Dakota Access LLC, operator of the eponymous crude oil conduit ensnared in a legal battle over its right to stay in operation after a federal judge vacated a critical easement, has asked the U.S. Supreme Court to weigh in on its case.

The questions presented by counsel representing the 1,172-mile Dakota Access Pipeline (DAPL) could have broader implications for energy infrastructure subject to review under the National Environmental Policy Act (NEPA), according to analysts.

In a petition for a writ of certiorari filed with the Supreme Court Monday, DAPL’s counsel presented two key questions to the court. First, they want the justices to determine whether NEPA requires “an agency that carefully considers all criticisms of its environmental analysis” to “also ‘resolve’ those criticisms to the court’s satisfaction to justify a finding of no significant impact.”

Second, DAPL asked for a ruling on “whether procedural error under NEPA” justifies vacating a project approval instead of merely requiring the agency to undergo further review to correct any deficiencies.

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Last summer, Judge James Boasberg with the U.S. District Court for the District of Columbia ordered DAPL to temporarily shutter after determining that the U.S. Army Corps of Engineers should have prepared an environmental impact statement for the project. The environmental review specifically concerns the pipeline’s 1.73-mile crossing underneath Lake Oahe, the large reservoir created by the Oahe Dam on the Missouri River. Boasberg’s order was partially reversed on appeal, keeping oil flowing on the pipeline.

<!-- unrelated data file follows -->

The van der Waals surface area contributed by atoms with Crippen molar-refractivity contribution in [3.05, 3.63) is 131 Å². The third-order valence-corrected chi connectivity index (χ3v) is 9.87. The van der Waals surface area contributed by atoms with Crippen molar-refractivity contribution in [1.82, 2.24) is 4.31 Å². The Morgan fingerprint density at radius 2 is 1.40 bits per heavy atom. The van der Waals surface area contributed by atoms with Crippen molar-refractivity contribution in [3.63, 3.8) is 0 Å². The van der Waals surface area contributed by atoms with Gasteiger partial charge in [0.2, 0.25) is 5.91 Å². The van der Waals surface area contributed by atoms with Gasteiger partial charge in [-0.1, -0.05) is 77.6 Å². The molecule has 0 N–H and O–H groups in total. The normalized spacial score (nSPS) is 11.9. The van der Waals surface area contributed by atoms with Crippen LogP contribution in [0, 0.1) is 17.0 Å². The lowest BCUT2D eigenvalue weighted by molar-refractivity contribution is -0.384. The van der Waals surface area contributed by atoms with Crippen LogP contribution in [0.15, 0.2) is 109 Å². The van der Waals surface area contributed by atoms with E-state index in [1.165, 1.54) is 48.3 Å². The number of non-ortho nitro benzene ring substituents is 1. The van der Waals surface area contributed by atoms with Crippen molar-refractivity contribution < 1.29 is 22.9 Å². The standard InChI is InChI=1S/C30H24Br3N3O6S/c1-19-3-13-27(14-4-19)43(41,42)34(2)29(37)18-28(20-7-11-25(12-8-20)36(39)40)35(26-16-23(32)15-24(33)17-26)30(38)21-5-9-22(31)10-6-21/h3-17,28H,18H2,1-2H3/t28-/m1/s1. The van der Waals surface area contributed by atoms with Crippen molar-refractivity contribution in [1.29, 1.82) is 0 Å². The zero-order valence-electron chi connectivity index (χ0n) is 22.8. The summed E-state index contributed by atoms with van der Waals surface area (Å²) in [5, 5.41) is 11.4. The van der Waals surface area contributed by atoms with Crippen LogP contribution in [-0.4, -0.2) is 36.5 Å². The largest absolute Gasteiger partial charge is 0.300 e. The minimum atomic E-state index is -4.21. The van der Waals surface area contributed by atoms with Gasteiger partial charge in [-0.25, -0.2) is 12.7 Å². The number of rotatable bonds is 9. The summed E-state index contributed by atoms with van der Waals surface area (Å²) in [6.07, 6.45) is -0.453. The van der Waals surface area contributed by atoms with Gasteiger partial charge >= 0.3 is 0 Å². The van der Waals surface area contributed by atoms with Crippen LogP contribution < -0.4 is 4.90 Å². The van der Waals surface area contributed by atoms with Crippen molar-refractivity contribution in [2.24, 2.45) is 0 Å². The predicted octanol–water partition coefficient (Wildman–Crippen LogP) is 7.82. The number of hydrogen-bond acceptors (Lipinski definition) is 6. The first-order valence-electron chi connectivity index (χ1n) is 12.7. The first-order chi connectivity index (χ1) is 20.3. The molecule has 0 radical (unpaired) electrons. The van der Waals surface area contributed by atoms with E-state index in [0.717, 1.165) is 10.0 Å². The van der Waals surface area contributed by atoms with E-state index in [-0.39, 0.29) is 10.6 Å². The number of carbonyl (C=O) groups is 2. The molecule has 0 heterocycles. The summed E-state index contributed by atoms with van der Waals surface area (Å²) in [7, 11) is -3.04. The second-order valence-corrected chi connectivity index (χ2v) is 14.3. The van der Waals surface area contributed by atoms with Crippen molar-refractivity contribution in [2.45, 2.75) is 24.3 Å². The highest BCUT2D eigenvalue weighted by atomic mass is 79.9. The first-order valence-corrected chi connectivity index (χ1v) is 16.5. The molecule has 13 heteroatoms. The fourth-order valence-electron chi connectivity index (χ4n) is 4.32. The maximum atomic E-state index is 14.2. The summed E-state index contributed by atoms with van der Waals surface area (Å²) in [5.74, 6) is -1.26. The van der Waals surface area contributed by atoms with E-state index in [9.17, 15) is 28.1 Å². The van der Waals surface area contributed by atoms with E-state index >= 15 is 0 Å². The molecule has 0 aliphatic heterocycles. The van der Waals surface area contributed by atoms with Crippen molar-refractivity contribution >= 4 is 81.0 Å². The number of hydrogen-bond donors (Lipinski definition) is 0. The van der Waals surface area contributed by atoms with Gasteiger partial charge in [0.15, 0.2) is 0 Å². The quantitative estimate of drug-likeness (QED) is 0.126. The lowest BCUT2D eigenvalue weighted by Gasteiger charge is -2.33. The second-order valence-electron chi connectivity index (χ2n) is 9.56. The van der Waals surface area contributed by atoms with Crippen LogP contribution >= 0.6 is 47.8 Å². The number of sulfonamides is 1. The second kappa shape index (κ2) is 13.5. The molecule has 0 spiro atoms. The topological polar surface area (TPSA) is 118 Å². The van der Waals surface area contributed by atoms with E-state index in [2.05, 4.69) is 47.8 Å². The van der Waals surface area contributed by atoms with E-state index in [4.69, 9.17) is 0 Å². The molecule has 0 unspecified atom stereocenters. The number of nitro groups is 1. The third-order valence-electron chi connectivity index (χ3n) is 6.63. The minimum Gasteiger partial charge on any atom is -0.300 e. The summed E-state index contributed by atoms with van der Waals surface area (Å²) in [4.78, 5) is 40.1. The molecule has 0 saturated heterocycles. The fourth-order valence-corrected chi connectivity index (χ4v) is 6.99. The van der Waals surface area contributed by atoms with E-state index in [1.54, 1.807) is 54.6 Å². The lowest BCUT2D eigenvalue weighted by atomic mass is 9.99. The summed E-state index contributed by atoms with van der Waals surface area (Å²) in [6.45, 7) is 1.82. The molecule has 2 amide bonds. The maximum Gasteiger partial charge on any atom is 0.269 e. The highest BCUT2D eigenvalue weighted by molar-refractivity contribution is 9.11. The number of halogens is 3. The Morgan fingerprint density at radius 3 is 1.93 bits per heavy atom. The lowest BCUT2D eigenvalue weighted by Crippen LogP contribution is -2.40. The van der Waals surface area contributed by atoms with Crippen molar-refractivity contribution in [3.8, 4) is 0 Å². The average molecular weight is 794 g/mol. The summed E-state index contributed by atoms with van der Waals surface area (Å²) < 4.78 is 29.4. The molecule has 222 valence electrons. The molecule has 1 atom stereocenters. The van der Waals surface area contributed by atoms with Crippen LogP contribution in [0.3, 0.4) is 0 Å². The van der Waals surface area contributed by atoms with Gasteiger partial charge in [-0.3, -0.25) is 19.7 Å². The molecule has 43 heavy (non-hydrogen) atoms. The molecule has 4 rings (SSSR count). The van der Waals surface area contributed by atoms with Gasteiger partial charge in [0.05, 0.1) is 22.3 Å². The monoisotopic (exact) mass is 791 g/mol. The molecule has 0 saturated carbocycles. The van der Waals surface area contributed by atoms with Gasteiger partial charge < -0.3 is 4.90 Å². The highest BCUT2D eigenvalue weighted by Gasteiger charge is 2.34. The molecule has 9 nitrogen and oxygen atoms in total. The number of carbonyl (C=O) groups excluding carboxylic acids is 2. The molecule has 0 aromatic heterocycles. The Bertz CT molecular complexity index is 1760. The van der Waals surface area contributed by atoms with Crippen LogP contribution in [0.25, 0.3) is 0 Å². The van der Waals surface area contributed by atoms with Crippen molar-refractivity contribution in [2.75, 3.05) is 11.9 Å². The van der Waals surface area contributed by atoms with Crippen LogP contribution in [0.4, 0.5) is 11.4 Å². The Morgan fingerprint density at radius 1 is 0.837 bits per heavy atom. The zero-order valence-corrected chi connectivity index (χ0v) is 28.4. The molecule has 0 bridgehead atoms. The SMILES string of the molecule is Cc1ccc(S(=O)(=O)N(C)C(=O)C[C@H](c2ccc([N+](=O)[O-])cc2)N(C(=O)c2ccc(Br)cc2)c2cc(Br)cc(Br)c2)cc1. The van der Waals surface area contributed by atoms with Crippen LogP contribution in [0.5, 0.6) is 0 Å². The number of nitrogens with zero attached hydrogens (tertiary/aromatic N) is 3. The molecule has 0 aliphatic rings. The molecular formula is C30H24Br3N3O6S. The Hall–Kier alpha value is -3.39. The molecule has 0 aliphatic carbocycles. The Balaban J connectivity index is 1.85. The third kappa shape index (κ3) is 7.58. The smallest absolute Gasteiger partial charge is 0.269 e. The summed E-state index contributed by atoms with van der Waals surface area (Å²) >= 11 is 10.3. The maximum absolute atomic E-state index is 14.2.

The Army Corps, which could enforce the Lake Oahe crossing easement that the court vacated, has appeared content not to act, in effect allowing DAPL to continue operating.

DAPL’s counsel in its petition to the Supreme Court argued that the pipeline, with its easement removed, remains vulnerable to a potential shutdown that “would precipitate serious economic and environmental consequences.”

The justices “should intervene to eliminate this uncertainty and…restore Dakota Access’ easement in order to ensure its continued operation and avoid the economic and environmental fallout of a shutdown.”

In a note to clients, ClearView Energy Partners LLC analysts said potential Army Corps action to shut down the pipeline appears “far less likely now than it was earlier this spring. That said, we think that the questions Dakota Access has now placed before the court have very broad ramifications for NEPA reviews in the energy sector, even if the justices decline to hear the case.”